In prison a person loses freedoms that are usually taken for granted by people in society.He or she is forced to revert to a child-like state by becoming dependent on correction officers for nearly everything. The loss of autonomy and individuality are instantly lost upon entering prison.
New prisoners will be shocked to know their hair will be completely shaved; their clothes swapped with uniforms to identify their new subordinate status; their names will be stripped from them and replaced with Department Identification Numbers. As a one officer at Downstate Correctional Facility put it, “You are no longer who you thought you were. You are now itemized inventory and property of the New York State Correctional Services. That means that I am your mommy, your pappy, your higher power. You do not do anything without my permission, that includes walking, talking, eating, shifting. If I catch one of you so much as even chocking your chickens without my permission you’ll regret it. Do I make myself clear?”
The dehumanization of prisoners begins when new arrivals are assigned identification numbers which they are forced to memorize and recite at any given time. It soon becomes clear that the I.D. number, which is used for everything from receiving mail from loved ones to using the phone, is more important than your name, social security number, and even birth date. Some prisoners have recited their DIN numbers so much that they can recall their DINs from previous prison visits.
This process of dehumanization is further evidenced by the treatment of prisoners by the guards. Correctional officers sometimes ignore, neglect, and even physically and verbally abuse prisoners on a daily basis. They are trained to adhere to pre-set rules, regulations, and policies that do not consider the human element of their jobs. Some officers despise prisoners or are not happy with their jobs so they exert their frustrations out on prisoners.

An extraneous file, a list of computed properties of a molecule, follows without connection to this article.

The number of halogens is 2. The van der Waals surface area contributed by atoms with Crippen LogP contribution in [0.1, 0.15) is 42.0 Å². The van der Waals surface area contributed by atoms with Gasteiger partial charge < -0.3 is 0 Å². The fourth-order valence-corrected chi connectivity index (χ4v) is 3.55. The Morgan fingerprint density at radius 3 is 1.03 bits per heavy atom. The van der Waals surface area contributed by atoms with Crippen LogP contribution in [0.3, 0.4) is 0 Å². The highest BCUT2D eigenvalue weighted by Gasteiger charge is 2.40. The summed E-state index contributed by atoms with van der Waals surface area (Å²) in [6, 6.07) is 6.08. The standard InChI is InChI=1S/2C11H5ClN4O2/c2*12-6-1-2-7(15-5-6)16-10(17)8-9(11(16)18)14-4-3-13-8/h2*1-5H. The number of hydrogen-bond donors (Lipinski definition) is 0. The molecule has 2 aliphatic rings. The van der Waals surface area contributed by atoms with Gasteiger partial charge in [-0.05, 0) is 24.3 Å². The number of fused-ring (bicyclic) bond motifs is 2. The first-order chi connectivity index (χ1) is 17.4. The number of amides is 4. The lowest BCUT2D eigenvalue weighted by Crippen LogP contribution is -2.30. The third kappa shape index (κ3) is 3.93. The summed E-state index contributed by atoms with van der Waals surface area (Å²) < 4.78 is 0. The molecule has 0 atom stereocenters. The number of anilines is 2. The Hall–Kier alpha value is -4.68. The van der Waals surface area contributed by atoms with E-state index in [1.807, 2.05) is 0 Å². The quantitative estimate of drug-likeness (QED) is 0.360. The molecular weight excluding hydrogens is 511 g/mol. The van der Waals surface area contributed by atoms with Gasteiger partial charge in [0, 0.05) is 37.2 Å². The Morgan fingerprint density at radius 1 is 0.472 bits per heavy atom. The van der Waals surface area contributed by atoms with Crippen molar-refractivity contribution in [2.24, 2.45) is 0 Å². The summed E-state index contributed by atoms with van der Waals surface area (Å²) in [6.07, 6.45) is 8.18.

Other guards are born and raised in predominately white neighborhoods and a prison setting is the only time they have come in contact with other racial or ethnic groups, which make up most of the New York Prison population. When combined with stereotypes perpetuated by the mainstream media these guards are almost conditioned to treat prisoners in an unethical and dehumanizing manner.
It is also important to point out the idea of retribution. It is a common belief that most people break the law in order to come to prison. Some people victimize innocent people in the commission of their crimes. Correctional officers may feel justified in their treatment of prisoners. As if they are paying them back for their crimes; however, it is not the responsibility of the officers to hand down any punishment to the prisoners, society has bestowed that duty on the judge that handed the prisoner his or her sentence in a court of law before a jury of peers.
Depending on the prisoner’s self-esteem, coping mechanisms, emotional stability, mental capacity, and intelligence, the guards’ behavior can greatly affect the prisoner’s psyche and shape his adjustment to the institution, and ultimately upon their return to society.